• Experienced meeting planners know that a major way hotels evaluate group business is the rooms-to-space ratio. So is there any way to book your business if you fall below the ratio? Said one hotelier: “We have to sell the rooms. If we don’t have the meeting space, we can’t sell the rooms. It’s as simple as that.”
Suggested a planner, “Tell me what I owe you, and I’ll bring that to my CEO.” It’s a potential solution, but only if there is a way to account for ancillary spend in addition to sleeping-room revenue. The consensus? “Don’t just say no” if a planner’s rooms-to-space ratio isn’t up to snuff. Instead, investigate a possible fee that could make up for it.

• One planner is noticing a line item for food-and-beverage damages cropping up in cancellation clauses, in addition to room-revenue damages. It’s legitimate, said one hotelier, “because we could have turned away other groups.” Accepting the planner’s booking in the first place may have been based in part on F&B spend, and now, six months out, the hotel might not be able to find as high-quality a piece of business to fill the hole, even if the rooms can be resold. “What we try to asses is what the total damages will be,” said another hotelier. “Rooms and F&B are something we can quantify. But if you don’t like those terms, we can just agree on an amount.” That’s what traditionally was done, offered another hotelier, but in these days of transparency, companies more often are requesting a breakdown of what the damages amount represents, so that’s why you’re seeing F&B damages listed. As with many of the issues discussed, this one came around to the need for thorough and open communication, the group agreed.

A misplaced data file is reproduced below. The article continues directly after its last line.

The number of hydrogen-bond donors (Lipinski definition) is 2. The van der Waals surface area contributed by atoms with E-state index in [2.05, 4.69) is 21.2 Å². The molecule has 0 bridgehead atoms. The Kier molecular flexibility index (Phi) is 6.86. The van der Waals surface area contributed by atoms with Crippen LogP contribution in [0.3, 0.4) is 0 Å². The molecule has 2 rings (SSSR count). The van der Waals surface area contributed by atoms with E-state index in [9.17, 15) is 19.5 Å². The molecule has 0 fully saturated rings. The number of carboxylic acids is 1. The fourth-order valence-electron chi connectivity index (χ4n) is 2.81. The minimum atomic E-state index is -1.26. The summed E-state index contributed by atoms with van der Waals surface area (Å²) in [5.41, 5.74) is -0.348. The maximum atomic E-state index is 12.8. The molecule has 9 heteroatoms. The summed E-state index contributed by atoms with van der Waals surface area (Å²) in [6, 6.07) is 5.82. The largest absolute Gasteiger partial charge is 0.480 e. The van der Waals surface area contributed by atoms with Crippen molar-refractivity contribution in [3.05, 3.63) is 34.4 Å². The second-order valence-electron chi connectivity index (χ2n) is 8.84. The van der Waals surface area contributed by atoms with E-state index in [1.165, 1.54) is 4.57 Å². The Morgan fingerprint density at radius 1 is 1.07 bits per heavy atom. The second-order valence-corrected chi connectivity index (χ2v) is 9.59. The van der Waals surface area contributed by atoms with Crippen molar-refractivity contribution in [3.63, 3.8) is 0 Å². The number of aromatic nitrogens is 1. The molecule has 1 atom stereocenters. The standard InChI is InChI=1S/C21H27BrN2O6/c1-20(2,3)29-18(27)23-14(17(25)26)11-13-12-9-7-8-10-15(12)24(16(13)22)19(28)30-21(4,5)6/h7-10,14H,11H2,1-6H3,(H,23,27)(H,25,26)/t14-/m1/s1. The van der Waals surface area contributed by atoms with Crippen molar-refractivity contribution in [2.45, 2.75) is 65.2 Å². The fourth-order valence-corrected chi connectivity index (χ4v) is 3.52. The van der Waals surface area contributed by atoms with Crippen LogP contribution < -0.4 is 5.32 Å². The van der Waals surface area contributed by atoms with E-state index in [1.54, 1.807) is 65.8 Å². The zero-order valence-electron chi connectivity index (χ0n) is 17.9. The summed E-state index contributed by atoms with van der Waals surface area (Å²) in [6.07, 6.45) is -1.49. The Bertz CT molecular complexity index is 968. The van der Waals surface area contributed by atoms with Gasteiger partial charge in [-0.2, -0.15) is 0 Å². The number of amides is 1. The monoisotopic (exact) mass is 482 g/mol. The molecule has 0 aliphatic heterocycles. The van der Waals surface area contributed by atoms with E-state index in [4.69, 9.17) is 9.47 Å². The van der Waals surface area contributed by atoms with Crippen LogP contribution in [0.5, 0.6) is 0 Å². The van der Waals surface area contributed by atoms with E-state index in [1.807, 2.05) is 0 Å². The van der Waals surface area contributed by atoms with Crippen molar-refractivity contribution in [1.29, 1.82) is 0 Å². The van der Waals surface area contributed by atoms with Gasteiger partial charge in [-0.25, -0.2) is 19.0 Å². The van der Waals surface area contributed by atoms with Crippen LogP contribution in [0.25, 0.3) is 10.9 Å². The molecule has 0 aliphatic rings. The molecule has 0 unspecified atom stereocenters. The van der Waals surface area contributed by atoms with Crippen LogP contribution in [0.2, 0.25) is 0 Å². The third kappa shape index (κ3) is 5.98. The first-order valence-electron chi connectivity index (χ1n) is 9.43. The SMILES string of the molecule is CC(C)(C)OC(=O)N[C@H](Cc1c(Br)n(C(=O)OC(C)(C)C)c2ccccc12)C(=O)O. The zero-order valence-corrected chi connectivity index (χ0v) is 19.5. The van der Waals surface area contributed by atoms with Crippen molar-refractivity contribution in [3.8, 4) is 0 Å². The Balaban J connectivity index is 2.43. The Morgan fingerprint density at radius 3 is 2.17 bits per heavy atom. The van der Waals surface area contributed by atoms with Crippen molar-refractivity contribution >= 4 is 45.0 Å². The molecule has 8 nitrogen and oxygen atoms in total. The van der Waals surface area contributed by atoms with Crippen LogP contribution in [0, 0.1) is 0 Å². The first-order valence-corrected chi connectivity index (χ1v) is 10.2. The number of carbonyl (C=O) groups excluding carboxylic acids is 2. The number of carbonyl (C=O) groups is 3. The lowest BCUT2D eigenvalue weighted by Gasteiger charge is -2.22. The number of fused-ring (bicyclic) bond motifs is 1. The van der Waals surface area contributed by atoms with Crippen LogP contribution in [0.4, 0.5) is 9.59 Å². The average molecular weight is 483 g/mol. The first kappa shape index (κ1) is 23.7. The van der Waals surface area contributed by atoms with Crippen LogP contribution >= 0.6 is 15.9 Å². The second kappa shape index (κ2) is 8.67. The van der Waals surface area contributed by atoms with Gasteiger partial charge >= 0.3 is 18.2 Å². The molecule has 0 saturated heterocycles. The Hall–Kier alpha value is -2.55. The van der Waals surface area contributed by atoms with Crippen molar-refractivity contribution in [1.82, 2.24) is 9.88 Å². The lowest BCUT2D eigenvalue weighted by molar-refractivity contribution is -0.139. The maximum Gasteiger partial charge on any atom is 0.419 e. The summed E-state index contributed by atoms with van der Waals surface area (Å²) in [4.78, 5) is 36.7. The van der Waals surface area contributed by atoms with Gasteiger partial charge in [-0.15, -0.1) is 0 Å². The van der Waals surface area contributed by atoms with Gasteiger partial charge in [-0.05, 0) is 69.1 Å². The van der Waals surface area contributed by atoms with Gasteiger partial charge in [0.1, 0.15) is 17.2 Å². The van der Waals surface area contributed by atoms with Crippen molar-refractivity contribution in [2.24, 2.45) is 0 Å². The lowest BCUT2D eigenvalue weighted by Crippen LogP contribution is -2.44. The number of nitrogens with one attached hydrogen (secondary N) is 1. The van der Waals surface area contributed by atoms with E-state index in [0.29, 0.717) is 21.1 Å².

• Consider reworking the job descriptions of the planners on your team so that they are involved in content discussions. Planners know the history of meetings, and their involvement not only ensures a higher-quality program but consistency. And being part of the content conversation demonstrates the planner’s value to the company.

• Create an event profile before you even begin a site search, and require the meeting sponsor to specify and sign off on the goals and objectives of the event.

• If bandwidth is a concern in your meeting rooms, ask attendees to only check e-mail, not download video or manage other data-heavy tasks.

Krisam Group acts as a national sales office for a portfolio of more than 200 hotels and resorts worldwide. The Krisam Web site includes a property directory with individual fact sheets that were designed by advisory board members so that relevant information is clearly stated and easily found. You’ll find, for example, “meet and feed” (the maximum attendees for a banquet and for the meeting space), the ideal group size in season and off season, distance (in both miles and minutes) from the airport, cost of ground transportation, and many more details.